There's nothing memorable about this romantic-comedy, but it's sweet enough to crack a few smiles on your face
While I occasionally try to mask or deny it, I’m a southern boy at heart. I don’t have an extreme accent, nor do I partake in many southern traditions, but having been born in Georgia, lived in Texas, Louisiana and North Carolina, with family from Alabama and Tennessee and a sister from Kentucky, it’s hard escaping the American South. Though, the Appalachian region, specifically the Smoky Mountains of Tennessee hold a particularly close spot in my heart, as that’s where my cilldhood family vacations (and today, still) occur, bringing forth some of the best memories of my childhood to that specific region. That’s why I was drawn to see “Big Stone Gap,” even though the film takes place in Virginia, the aesthetic and charm is all the same to me. Playing on the typical “small town with eclectic locals” trope, I was hoping that “Big Stone Gap” would jump past the possibilities for clichés and deliver something a bit more heartfelt.
“Big Stone Gap” doesn’t do that, but you’d be a heartless prude to say that “Big Stone Gap” didn’t bring a few smiles to your face.
Ashley Judd is a criminally underrated actress, one who does consistently great work in projects that never seem to get off the ground commercially. Thank god for the “Divergent” series, for putting her face in something financially marketable, even if it only gets her the lead in a movie as big as this one. Judd plays Ave Maria Mulligan (I’m not kidding, her name is Ave Maria), an unmarried 40-year-old living in Big Stone Gap. Ave Maria owns the town pharmacy and works with Fleeta Mullins, portrayed by Whoopi Goldberg. Again, while contrived, Judd and Goldberg both do great work, reminding me that Goldberg is still a great actress. “Big Stone Gap” also includes a welcome ensemble cast that includes Patrick Wilson, John Benjamin Hickey, Jane Krakowski, Anthony LaPaglia and Jenna Elfman, who, aside from a few inconsistent southern accents, provide good work as well.
Atmosphere is the name of the game in “Big Stone Gap” and it does it very well, really painting the titular town as much of a character than that of any actual character in the film. Director Adriana Trigiani (who also adapted the screenplay from the novel, which she also wrote) does well capturing the aesthetic of rural Appalachia, something that hasn’t really been done since “Cold Mountain” in 2003 … Come to think of it, it might be the first film to take place in rural Appalachia since “Cold Mountain” in 2003.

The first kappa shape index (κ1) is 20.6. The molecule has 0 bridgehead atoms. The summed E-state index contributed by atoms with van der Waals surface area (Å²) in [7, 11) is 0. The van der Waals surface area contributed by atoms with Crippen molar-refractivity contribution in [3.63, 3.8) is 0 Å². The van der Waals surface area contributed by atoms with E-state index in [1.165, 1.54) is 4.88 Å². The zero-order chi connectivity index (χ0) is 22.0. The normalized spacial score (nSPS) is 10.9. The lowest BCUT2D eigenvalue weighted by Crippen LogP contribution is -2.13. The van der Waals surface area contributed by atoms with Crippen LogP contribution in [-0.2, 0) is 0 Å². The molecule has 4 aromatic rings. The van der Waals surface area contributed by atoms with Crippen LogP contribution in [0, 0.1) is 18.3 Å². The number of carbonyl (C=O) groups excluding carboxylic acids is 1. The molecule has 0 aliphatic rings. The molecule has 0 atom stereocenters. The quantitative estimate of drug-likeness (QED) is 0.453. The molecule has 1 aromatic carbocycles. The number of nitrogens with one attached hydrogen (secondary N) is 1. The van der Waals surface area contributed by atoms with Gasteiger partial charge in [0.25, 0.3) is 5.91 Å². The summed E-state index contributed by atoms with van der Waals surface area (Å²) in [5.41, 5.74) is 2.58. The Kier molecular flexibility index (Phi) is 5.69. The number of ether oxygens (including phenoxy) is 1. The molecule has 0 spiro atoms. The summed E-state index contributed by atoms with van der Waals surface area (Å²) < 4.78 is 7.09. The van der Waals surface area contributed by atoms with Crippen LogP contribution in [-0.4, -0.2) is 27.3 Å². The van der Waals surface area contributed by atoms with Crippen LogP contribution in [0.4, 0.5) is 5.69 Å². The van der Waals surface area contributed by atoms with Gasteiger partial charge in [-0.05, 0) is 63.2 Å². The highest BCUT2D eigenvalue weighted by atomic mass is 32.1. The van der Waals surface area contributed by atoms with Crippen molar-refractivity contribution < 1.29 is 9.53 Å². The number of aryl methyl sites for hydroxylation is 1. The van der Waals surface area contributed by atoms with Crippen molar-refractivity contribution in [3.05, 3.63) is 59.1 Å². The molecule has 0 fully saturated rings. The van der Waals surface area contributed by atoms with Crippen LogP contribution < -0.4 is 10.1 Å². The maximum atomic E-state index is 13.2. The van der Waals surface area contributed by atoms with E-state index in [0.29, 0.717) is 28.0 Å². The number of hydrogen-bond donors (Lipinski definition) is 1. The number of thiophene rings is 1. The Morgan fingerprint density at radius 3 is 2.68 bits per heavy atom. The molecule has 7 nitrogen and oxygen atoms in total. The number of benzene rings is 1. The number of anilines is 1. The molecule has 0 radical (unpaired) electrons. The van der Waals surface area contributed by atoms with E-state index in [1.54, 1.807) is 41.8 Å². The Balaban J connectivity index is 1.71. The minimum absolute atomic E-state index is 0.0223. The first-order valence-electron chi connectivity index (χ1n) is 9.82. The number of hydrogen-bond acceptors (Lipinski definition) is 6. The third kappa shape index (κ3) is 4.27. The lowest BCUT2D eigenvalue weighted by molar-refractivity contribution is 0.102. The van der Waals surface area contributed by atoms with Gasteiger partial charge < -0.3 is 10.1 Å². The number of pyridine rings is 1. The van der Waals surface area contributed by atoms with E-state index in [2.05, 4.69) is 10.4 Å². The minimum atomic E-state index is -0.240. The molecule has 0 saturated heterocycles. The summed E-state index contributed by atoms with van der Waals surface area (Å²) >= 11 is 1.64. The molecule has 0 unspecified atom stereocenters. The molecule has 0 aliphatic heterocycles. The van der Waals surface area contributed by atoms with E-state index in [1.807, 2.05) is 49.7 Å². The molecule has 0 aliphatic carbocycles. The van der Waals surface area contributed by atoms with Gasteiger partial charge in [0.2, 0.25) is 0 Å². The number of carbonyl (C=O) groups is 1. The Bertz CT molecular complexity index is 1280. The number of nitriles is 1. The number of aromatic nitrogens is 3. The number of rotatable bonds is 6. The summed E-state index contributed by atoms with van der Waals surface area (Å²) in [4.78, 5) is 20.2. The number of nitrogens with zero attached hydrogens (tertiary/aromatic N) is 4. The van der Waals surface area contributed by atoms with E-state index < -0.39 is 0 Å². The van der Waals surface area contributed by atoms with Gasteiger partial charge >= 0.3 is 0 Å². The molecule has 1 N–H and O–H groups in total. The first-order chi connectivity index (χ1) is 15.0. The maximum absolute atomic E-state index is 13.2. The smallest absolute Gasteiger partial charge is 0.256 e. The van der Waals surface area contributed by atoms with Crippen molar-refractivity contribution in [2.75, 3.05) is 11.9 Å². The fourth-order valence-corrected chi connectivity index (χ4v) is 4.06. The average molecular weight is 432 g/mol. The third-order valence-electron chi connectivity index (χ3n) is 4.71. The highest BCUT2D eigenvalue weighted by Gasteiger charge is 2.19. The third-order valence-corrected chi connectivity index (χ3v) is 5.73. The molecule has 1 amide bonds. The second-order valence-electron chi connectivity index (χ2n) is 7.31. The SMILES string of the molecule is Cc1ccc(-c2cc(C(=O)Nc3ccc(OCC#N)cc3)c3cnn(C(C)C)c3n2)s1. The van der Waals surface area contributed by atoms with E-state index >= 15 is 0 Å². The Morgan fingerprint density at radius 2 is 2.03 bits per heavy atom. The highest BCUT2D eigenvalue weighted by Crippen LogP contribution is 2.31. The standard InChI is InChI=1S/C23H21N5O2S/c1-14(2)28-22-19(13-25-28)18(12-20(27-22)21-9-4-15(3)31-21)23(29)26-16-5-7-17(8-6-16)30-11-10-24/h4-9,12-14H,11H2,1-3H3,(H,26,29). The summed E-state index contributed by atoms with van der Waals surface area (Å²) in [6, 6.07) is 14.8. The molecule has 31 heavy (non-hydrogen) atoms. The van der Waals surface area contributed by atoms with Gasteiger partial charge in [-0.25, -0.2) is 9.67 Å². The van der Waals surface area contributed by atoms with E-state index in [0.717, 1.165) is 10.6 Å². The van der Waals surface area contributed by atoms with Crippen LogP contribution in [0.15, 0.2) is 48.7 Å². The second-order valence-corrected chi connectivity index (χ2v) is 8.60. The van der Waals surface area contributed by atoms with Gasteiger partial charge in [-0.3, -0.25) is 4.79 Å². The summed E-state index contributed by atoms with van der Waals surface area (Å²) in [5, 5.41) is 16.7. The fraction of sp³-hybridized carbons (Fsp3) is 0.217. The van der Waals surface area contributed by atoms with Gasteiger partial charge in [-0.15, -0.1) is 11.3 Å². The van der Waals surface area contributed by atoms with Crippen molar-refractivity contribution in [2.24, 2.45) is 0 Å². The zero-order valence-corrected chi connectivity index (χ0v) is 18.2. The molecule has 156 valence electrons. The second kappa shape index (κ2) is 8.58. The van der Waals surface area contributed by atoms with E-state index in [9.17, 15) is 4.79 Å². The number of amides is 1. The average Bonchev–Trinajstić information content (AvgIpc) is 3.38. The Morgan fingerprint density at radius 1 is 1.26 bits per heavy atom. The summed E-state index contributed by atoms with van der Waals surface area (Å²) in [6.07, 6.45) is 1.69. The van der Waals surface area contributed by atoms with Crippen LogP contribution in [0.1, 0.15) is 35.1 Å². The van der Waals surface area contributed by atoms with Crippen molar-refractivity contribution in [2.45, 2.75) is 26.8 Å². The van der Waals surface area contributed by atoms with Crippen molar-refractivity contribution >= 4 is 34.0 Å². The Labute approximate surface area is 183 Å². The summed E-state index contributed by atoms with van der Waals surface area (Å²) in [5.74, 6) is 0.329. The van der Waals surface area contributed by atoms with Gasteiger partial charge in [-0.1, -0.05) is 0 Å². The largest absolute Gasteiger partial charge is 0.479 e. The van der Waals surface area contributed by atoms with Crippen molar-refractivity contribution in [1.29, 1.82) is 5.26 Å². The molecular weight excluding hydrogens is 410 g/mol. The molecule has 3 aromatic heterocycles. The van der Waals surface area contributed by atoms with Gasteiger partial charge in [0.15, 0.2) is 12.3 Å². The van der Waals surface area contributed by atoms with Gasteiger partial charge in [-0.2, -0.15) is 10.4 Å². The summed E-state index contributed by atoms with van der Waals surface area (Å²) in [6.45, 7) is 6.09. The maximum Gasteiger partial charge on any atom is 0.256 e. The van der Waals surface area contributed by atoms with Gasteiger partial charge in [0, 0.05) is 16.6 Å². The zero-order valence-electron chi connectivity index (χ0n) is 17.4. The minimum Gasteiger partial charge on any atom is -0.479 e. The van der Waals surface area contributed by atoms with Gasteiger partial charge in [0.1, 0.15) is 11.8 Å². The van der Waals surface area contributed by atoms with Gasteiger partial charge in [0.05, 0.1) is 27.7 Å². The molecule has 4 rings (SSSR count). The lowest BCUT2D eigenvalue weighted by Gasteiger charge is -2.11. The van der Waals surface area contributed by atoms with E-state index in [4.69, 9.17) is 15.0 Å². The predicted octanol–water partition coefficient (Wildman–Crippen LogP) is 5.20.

The screenplay of the film is where things start to go a bit awry. The film is 100 percent predictable from start to finish, favoring familiar comforts and humor than that of any compelling storytelling. “Big Stone Gap” is the film equivalent of if you took a gallon of Bojangles’ sweet tea, evaporated it and then added a cup of sugar to it, it’s that saccharine sweet. For some audiences, this will be a plus amongst the dark stories that pervade mainstream cinemas, to others, this will be flatly irritating. Myself? I found it right in the middle, there were some points in which the positivity of the film was refreshing and other points where I was a tad annoyed at how happy everything is. Still, “Big Stone Gap” isn’t egregious in anything it puts forth, it’s simply just a bit too comfortable where it stands.
If “The Intern” was cinematic comfort food, it was the comfort food from that gentrified neo-soul restaurant in Brooklyn that charges $30 for fried chicken. “Big Stone Gap,” on the other hand, is the down home, hole-in-the-wall, ruritan club type of comfort food. A film that brought a smile to my face in the scenes in which its sickly sweet humor was abound. Unfortunately, the film plays it a bit too close to the chest with a completely predictable storyline and a sometimes too positively chipper look on things. Yet, Judd and Goldberg are expectedly fantastic in their roles, with their charm carrying them through a film made to work off of charm and there’s enough here of it, that it overshadows everything that didn’t quite add up.
Directed by: Adriana Trigiani
Starring: Ashley Judd, Patrick Wilson, Whoopi Goldberg, John Benjamin Hickey, Jane Krakowski, with Anthony LaPaglia and Jenna Elfman.
Runtime: 103 minutes
Rating: PG-13 for brief suggestive material.
Picturehouse presents, an Altar Identity Studios production, “Big Stone Gap”